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Who Was Mr Nobody?: Debunking Historical…
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Who Was Mr Nobody?: Debunking Historical Mysteries

by Ed Rayner

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Who Was Mr. Nobody? Debunking Historical Mysteries, by Ed Rayner and Ron Stapley, is a collection of short descriptions of various historical events that have left modern people puzzled, and the possible solutions to these "mysteries." The book is divided into six categories: Dead or Alive?, Mysterious Identities, Murder and Mayhem, Plots and Intrigues, Military, Naval and Air Mysteries, and Mysteries, Secrets and Disappearances. Each section contains a handful of stories related to the category, and provides possible solutions for each one. The majority of the events are British, not surprising as the authors are Brits, but there are a handful of stories about historical events in other countries too. There are no notes and no list of specific documents that the authors might have used to prepare their own book, although there is a modest bibliography at the end. Generally just a light look at some mysteries of the past, not particularly compelling but not bad. Mildly recommended. ( )
  thefirstalicat | Sep 6, 2013 |
I almost feel bad for giving this book such a low rating, as it is certainly well written. However, when the subtitle is 'debunking historical mysteries' and very little debunking occurs, one feels that the title is, if not quite a lie, certainly it's over-egging the pudding.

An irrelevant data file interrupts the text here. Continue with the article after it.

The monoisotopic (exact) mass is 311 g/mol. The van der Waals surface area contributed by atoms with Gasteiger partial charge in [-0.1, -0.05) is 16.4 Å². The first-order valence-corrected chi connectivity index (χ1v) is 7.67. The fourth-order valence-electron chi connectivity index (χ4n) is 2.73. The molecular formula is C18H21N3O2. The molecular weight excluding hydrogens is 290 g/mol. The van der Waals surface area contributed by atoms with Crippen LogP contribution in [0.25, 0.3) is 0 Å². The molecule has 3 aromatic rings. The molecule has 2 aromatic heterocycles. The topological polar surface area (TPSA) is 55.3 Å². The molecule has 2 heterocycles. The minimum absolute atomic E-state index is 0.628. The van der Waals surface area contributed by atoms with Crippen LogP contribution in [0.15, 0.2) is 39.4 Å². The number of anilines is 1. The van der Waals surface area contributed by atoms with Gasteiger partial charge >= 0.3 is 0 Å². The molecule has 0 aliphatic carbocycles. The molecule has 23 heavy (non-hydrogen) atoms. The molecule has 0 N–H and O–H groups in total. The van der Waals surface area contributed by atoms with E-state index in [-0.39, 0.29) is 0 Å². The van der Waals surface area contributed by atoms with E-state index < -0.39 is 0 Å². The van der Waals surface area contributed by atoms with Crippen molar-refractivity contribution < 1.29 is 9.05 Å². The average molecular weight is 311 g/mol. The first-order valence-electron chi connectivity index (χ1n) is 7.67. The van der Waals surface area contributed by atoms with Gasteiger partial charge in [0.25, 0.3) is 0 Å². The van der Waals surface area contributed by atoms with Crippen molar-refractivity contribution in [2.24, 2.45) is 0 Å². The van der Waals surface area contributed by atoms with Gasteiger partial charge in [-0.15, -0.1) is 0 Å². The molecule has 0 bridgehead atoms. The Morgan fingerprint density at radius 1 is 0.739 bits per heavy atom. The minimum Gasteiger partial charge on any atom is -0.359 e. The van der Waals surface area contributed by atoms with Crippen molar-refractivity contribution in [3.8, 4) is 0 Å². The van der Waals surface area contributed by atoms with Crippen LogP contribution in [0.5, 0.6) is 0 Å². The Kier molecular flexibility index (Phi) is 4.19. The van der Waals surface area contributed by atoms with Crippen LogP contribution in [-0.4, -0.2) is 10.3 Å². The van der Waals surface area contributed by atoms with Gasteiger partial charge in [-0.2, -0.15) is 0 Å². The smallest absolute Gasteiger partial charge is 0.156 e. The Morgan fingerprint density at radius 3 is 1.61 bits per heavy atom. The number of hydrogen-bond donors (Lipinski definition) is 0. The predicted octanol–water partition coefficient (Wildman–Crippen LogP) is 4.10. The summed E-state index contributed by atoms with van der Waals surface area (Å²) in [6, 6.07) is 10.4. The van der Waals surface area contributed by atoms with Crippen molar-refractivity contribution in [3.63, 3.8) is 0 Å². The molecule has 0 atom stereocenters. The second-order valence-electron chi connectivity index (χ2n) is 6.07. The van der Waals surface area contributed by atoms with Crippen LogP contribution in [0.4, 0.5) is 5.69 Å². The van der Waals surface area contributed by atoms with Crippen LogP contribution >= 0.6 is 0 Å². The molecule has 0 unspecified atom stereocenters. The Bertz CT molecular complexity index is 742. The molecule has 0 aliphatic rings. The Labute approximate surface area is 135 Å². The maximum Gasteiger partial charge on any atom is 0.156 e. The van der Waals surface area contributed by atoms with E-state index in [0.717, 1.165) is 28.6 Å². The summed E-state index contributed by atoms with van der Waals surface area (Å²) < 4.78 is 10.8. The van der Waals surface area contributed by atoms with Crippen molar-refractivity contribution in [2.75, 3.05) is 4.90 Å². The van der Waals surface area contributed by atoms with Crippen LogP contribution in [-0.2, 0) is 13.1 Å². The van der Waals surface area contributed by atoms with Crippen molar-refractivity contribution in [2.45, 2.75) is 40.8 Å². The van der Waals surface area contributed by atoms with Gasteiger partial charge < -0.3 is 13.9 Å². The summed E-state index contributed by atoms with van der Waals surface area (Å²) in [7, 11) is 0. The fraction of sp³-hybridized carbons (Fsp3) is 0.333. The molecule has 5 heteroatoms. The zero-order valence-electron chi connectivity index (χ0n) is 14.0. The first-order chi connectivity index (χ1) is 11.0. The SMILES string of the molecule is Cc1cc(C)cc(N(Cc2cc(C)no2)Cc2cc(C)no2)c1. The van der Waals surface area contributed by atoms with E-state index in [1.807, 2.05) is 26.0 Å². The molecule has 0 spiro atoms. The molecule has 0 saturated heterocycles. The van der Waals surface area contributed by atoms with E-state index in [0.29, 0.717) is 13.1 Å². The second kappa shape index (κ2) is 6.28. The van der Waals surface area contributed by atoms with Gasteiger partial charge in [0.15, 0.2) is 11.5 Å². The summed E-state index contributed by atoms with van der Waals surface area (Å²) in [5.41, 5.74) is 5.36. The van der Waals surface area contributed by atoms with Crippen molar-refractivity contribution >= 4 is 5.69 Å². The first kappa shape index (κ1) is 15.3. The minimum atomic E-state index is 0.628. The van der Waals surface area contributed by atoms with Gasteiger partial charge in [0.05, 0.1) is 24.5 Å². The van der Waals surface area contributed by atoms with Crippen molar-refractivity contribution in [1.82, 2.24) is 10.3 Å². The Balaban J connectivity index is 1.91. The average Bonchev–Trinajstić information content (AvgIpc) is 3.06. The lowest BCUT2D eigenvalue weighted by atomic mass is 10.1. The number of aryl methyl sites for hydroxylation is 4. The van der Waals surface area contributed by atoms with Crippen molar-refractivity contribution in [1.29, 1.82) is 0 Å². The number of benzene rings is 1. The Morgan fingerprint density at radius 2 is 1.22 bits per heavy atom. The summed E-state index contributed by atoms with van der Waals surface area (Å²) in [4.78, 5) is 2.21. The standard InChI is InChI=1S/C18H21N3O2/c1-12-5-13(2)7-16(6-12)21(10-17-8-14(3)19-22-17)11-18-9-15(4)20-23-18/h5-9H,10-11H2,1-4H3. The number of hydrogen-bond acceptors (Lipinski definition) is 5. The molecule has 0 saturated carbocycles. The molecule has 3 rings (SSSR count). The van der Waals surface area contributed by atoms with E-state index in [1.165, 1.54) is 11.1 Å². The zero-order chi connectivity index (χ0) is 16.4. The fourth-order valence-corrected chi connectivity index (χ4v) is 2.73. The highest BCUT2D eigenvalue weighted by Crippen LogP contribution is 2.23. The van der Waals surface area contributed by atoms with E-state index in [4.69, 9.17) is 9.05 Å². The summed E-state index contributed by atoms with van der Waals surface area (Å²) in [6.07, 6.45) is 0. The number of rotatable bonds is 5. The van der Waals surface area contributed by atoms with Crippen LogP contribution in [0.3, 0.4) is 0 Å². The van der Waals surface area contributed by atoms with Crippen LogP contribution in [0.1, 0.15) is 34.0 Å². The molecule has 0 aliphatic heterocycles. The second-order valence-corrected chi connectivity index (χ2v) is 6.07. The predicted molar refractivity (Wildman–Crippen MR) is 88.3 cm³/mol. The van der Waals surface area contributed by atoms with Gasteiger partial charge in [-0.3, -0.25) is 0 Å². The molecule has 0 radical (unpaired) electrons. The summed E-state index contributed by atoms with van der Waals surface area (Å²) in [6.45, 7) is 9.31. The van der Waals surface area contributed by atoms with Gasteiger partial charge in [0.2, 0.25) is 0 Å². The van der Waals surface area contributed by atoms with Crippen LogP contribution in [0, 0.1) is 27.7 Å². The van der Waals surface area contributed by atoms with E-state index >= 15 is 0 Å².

For most of the mysteries nothing new was added, certainly no new analysis, and, as I have read two of the books they use as sources for two of the mysteries, I know they leave a certain amount of explanatory detail and context out. They also leave out a lot about who some of the point and counter-point proposers are. For instance, in the case of the Tutankhamun "mystery" (Howard Carter: Deception Among The Pyramids pp73-83) the writers do not mention that Gerald O'Farrell, who they cite as a source for their contention that Carter found the tomb of Tutankhamun about ten years before he officially found it and proceeded to loot it, also suggests, in the same text as the tomb robbery theory, that Tutankhamun was the real, historical basis for Jesus (The Tutankhamun Deception - my review here http://www.librarything.com/work/1207589/reviews/28961404). While the one does not necessarily counteract the other, information that O'Farrell may be a little 'alternative' would have been useful.

This is not to say the whole book is bad. I particularly liked the sections on Colonel Blood, Dick Turpin, Prince Frederick (son of George I) and on Butch Cassidy and the Sundance Kid.

However, all in all, it brought nothing new to the field and is more of a scanty review of the mysteries than anything else. ( )
  redfiona | Jul 19, 2009 |
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